Before I tell you about my greatest triumph as a writer, let me back up. True–this one without a doubt is my ultimate accomplishment. It was better than a handsome man in a white shirt standing in the rain. More exhilarating than running into Hannibal Lector in a dark alley after he’s eaten dinner. It made the dog wag his tale so hard, his entire backside shook. What is this amazing achievement?
Drum roll–finding a writing program that Does Everything.
I know. Hose me down with a Valium spray–it’s that titillating.
With a sigh, you ask, what is this great program? It couldn’t be MS Word. Word’s clunky, loads slowly, always telling you how you should write if only you were clever enough (as an old friend used to say–shoulding on you). You can’t find what you want what with everything crowded icon-to-icon on the ribbons, themselves so robust that they take up half your writing real estate (OK, I’m exaggerating, but so does Word when they declare themselves the perfect solution for writers). Who thought that was a good idea? And in my case (because I write non-fic with tables and images and lots of detailed formatting), I have constant nagging annoying problems with corrupt files.
So, you say needlessly, we’re not talking about MS Word. What about Open Office? For those of you unfamiliar with this free open-source word processing software, it’s full-featured, promoted as ‘the leading open-source office software suite for word processing’. It’s set up like Word, so would seem to avoid the learning curve required to use a new program, and is fully compatible with Word. I tried it, as a back-up for Word, but had too much trouble getting used to it. It’s like Word 5.0–several iterations ago in my questionable memory, so I had extreme difficulty finding tools. I do like that it’s free so I kept it installed. I have a terabyte hard drive, with a terabyte external drive and unlimited space in the cloud for saving data. Space is not a problem for me.
Well, there’s Google Docs–many are adopting that as their default word processor. But not me. It won’t convert files larger than 2MB and my WIPs are 8MB in Word doc format (22MB in RTF!).
You’re looking at me cross-eyed and your face has a splotch of red–your tell for anger. What about a simple text editor? In truth, lots of writers I know use that, but once more, it doesn’t work for me because of all my tables and images and formatting.
You slam the door on your way out.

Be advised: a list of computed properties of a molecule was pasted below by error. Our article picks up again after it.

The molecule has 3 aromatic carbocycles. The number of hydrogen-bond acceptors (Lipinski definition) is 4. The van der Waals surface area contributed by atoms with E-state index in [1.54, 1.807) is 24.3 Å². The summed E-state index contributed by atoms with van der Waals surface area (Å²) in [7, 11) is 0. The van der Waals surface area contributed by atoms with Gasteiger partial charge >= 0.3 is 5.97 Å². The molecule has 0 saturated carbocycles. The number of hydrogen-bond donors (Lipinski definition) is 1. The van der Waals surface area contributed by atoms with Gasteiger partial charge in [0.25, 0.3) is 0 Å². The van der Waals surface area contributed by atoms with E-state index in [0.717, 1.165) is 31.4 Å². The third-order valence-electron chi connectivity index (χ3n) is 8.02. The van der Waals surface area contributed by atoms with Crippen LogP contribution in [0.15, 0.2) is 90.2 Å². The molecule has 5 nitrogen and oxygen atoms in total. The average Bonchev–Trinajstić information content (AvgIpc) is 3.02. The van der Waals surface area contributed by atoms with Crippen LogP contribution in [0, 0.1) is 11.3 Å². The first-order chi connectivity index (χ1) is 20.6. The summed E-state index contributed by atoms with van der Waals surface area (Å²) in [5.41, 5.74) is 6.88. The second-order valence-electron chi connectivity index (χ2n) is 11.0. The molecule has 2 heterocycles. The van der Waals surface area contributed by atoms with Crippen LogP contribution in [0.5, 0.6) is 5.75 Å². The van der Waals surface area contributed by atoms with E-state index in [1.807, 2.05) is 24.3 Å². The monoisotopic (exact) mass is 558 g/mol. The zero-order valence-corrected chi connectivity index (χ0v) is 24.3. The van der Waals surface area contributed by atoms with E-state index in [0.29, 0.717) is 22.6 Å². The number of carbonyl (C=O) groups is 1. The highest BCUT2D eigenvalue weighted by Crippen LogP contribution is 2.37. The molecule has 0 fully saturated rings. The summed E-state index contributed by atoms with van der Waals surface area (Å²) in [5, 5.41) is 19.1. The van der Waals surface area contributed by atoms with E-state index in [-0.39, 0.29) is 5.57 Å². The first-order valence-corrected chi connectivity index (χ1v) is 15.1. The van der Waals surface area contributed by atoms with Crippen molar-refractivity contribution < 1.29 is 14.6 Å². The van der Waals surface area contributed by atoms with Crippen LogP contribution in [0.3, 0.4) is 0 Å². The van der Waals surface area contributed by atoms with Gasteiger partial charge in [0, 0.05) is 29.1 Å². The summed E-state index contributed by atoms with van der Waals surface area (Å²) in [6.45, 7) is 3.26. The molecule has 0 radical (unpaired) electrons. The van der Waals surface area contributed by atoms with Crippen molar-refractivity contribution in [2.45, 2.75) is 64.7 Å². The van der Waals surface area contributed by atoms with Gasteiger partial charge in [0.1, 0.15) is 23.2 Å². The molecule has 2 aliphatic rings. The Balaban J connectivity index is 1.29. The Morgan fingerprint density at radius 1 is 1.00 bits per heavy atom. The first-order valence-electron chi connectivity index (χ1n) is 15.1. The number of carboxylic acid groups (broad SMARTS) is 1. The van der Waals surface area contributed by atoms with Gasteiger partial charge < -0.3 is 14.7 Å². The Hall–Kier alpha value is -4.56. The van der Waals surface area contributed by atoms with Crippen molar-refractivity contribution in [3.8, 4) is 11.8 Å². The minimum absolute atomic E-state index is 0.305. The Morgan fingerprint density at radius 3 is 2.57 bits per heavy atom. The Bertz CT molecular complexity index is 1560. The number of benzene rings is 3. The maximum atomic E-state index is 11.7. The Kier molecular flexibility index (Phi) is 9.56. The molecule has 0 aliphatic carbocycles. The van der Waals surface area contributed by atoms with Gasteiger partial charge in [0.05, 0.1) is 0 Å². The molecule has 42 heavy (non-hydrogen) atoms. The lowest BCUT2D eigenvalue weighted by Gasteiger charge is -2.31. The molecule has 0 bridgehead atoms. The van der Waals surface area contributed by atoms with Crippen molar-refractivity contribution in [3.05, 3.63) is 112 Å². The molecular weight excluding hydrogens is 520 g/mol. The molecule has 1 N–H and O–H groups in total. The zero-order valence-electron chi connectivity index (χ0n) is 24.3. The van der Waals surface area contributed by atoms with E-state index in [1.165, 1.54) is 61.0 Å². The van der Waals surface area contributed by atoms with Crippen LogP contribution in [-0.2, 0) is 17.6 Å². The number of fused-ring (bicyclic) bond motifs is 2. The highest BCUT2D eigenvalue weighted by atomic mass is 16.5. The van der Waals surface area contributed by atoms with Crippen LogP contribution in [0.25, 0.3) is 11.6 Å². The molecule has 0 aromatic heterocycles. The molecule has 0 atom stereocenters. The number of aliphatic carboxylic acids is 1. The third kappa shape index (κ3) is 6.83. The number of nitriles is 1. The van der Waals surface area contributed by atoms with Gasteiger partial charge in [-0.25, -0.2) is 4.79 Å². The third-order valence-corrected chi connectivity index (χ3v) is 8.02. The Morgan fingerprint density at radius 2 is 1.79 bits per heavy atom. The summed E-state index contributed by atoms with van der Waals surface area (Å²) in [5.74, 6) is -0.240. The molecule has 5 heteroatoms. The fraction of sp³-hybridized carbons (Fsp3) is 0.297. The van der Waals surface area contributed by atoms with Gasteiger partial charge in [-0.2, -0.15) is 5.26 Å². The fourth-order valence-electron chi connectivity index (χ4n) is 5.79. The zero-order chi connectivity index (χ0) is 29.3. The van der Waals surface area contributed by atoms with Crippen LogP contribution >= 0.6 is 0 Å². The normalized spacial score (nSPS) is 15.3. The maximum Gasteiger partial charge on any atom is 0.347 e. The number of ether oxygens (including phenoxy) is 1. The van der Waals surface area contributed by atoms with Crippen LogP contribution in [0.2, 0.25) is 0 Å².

My friend Yuvi has an opinion on this (as does my new efriend, Martin). He actually researched it (a man with too much time on his hands). He found that 59% of writers use Word. But, broken into geek and non-geek writers, less than 10% of geek writers use Word. What do these tech aficionados use? More than half use a simple text editor (see my comment above). The other half (well, 40%) use something other than Microsoft. What does Yuvi think I should try? He loves–really loves–Scrivener. I’ve heard of it (as well as MasterWriter, White Smoke, and a few others), so skimmed through their website. It looks nice, but to use it, I’d have to learn an entirely new software, and the problems it solves aren’t the ones I suffer from (keeping character sketches and background material instantly available).
Then again, I REALLY NEED to solve the constant Fear of Corrupted File problems I get with Word. It’s become the hitch in my getalong. Every writing day, I live in fear of my mss suddenly not working, so I save it as a Word file, an rtf file, and export to Open Office. At least between those three, if Word disassembled completely, I’d have enough to re-start.
So–drum roll again–what is that greatest triumph–that transcendent software that will work its magic, make my life easier, remove the worry of lost files and hours of work down the drain?
I haven’t found it yet. That ultimate triumph lurks in my future, stalking me, ready to pop out when I least expect it and most require it. Something to look forward to.
Umm, what’s your favorite writing software? Can I try it?
Jacqui Murray is the editor of a technology curriculum for K-sixth grade, creator of two technology training books for middle school and three ebooks on technology in education. She is the author of Building a Midshipman, the story of her daughter’s journey from high school to United States Naval Academy midshipman. She is webmaster for six blogs, an Amazon Vine Voice book reviewer, a columnist for Examiner.com, Editorial Review Board member for Journal for Computing Teachers, IMS tech expert, and a weekly contributor to Write Anything. Currently, she’s editing a thriller that should be out to publishers next summer. Contact Jacqui at her writing office or her tech lab, Ask a Tech Teacher.
Jacqui Murray is the author of the popular Building a Midshipman, the story of her daughter’s journey from high school to United States Naval Academy, and the thriller, To Hunt a Sub. She is also the author/editor of over a hundred books on integrating tech into education, adjunct professor of technology in education, webmaster for four blogs, an Amazon Vine Voice book reviewer, a columnist for TeachHUB, monthly contributor to Today’s Author and a freelance journalist on tech ed topics. You can find her books at her publisher’s website, Structured Learning. The sequel to To Hunt a Sub, Twenty-four Days, will be out this summer. Jacqui Murray has been teaching K-8 technology for 15 years. She is the editor/author of over a hundred tech ed resources including a K-8 technology curriculum, K-8 keyboard curriculum, K-8 Digital Citizenship curriculum. She is an adjunct professor in tech ed, CSG Master Teacher, webmaster for four blogs, an Amazon Vine Voice book reviewer, Editorial Review Board member for Journal for Computing Teachers, CAEP reviewer, CSTA presentation reviewer, freelance journalist on tech ed topics, and a weekly contributor to TeachHUB. You can find her resources at Structured Learning.